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Governance, CO2 emissions and Inclusive Human Development in Sub-Saharan Africa

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  • Simplice A. Asongu

    () (Yaoundé/Cameroon)

  • Nicholas M. Odhiambo

    () (Pretoria, South Africa)

Abstract

This study investigates the relevance of government quality in moderating the incidence of environmental degradation on inclusive human development in 44 sub-Saharan African countries for the period 2000-2012. Environmental degradation is measured with CO2 emissions and the governance dynamics include: political stability, voice and accountability, government effectiveness, regulation quality, the rule of law and corruption-control. The empirical evidence is based on the Generalised Method of Moments. Regulation quality modulates CO2 emissions to exert a net negative effect on inclusive development. Institutional governance (consisting of corruption-control and the rule of law) modulates CO2 emissions to also exert a net negative effect on inclusive human development. Fortunately, the corresponding interactive effects are positive, which indicates that good governance needs to be enhanced to achieve positive net effects. A policy threshold of institutional governance at which institutional governance completely dampens the unfavourable effect of CO2 emissions on inclusive human development is established. Other policy implications are discussed.

Suggested Citation

  • Simplice A. Asongu & Nicholas M. Odhiambo, 2019. "Governance, CO2 emissions and Inclusive Human Development in Sub-Saharan Africa," Working Papers 19/011, European Xtramile Centre of African Studies (EXCAS).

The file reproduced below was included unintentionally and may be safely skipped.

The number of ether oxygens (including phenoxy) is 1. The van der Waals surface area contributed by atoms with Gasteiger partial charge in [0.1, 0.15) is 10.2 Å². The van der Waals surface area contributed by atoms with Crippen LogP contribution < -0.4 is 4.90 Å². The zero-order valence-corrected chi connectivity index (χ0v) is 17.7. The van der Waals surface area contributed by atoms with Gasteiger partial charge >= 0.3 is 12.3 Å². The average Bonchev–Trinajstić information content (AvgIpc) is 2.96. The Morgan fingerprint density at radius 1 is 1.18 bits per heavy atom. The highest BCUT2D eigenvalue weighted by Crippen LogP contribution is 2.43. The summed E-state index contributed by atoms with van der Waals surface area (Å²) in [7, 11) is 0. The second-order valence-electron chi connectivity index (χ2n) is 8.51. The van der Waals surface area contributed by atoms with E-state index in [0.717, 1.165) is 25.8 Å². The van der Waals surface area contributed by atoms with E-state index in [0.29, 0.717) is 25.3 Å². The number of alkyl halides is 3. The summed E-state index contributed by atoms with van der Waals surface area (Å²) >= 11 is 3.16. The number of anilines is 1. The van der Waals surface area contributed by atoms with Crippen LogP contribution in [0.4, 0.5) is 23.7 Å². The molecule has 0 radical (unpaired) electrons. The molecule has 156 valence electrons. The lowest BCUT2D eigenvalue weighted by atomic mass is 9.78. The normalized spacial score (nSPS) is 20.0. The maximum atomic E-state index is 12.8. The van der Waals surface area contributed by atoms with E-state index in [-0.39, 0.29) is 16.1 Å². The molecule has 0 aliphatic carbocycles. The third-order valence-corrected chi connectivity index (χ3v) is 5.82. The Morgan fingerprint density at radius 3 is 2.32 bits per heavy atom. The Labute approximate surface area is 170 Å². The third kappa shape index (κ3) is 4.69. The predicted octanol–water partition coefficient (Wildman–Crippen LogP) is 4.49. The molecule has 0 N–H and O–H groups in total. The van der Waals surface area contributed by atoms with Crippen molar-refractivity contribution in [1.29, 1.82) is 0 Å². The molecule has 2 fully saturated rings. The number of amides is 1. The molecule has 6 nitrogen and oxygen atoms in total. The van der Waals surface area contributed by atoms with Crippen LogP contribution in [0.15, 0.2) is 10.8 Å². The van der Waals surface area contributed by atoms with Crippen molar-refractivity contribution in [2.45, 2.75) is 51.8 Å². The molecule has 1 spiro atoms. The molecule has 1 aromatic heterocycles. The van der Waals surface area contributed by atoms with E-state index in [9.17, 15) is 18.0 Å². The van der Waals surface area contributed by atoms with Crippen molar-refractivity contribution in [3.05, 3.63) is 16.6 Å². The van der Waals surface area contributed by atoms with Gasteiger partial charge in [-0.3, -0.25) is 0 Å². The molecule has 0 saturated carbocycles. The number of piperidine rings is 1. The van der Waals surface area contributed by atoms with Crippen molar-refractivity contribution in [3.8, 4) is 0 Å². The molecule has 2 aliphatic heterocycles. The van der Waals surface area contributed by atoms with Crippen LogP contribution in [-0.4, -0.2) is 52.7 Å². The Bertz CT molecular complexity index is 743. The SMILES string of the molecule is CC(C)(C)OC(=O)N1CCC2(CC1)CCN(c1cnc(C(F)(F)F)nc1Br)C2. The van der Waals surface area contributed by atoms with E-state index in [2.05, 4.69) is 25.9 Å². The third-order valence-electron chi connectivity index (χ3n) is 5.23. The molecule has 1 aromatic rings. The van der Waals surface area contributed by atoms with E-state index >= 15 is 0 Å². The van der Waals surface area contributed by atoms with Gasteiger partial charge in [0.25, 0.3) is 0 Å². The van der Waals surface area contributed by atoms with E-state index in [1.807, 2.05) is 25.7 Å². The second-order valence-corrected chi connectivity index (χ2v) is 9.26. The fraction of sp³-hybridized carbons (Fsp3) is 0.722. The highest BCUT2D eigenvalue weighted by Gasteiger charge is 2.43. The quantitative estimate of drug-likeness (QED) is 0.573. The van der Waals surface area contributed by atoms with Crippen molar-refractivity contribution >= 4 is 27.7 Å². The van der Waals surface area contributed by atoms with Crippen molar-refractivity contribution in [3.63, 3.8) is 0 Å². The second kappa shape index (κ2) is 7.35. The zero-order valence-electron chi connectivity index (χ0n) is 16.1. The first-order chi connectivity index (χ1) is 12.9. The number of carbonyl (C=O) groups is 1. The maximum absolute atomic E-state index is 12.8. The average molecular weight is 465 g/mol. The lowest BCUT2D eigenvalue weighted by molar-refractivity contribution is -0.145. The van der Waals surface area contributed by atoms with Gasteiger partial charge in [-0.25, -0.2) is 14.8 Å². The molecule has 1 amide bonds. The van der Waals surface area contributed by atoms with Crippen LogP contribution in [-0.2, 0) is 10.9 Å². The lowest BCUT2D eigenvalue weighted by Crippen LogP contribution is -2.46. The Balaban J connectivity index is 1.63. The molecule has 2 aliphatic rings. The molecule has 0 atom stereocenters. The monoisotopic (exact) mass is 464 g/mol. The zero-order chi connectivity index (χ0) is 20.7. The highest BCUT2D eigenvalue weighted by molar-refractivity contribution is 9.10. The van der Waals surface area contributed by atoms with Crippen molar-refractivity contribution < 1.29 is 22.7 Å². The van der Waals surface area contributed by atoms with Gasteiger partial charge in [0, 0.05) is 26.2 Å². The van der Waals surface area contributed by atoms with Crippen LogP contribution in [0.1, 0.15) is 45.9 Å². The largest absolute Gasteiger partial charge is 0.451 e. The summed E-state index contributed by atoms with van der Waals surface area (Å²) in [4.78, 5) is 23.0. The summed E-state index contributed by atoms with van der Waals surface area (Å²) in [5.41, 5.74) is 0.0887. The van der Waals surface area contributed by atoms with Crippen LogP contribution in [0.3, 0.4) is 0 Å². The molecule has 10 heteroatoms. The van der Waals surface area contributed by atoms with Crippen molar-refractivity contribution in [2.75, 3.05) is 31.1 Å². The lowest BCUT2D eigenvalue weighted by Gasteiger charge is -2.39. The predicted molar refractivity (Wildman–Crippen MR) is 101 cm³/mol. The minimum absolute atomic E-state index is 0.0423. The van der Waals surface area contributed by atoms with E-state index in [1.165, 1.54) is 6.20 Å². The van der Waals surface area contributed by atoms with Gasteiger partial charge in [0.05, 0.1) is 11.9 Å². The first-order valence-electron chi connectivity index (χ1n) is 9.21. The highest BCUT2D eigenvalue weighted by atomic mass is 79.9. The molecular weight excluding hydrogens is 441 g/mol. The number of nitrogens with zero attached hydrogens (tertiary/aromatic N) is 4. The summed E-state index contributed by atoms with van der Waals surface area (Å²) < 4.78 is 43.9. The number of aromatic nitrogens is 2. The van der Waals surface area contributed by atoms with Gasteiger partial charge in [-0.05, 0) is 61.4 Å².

• Handle: RePEc:exs:wpaper:19/011
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    Cited by:

    1. Simplice A. Asongu & Nicholas M. Odhiambo, 2018. "Environmental Degradation and Inclusive Human Development in sub†Saharan Africa," Research Africa Network Working Papers 18/017, Research Africa Network (RAN).
    2. Simplice A. Asongu, 2019. "Natural Resource Exports, Foreign Aid and Terrorism," Working Papers 19/023, European Xtramile Centre of African Studies (EXCAS).

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    Keywords

    CO2 emissions; Economic development; Africa;

    JEL classification:

    • C52 - Mathematical and Quantitative Methods - - Econometric Modeling - - - Model Evaluation, Validation, and Selection
    • O38 - Economic Development, Innovation, Technological Change, and Growth - - Innovation; Research and Development; Technological Change; Intellectual Property Rights - - - Government Policy
    • O40 - Economic Development, Innovation, Technological Change, and Growth - - Economic Growth and Aggregate Productivity - - - General
    • O55 - Economic Development, Innovation, Technological Change, and Growth - - Economywide Country Studies - - - Africa
    • P37 - Economic Systems - - Socialist Institutions and Their Transitions - - - Legal

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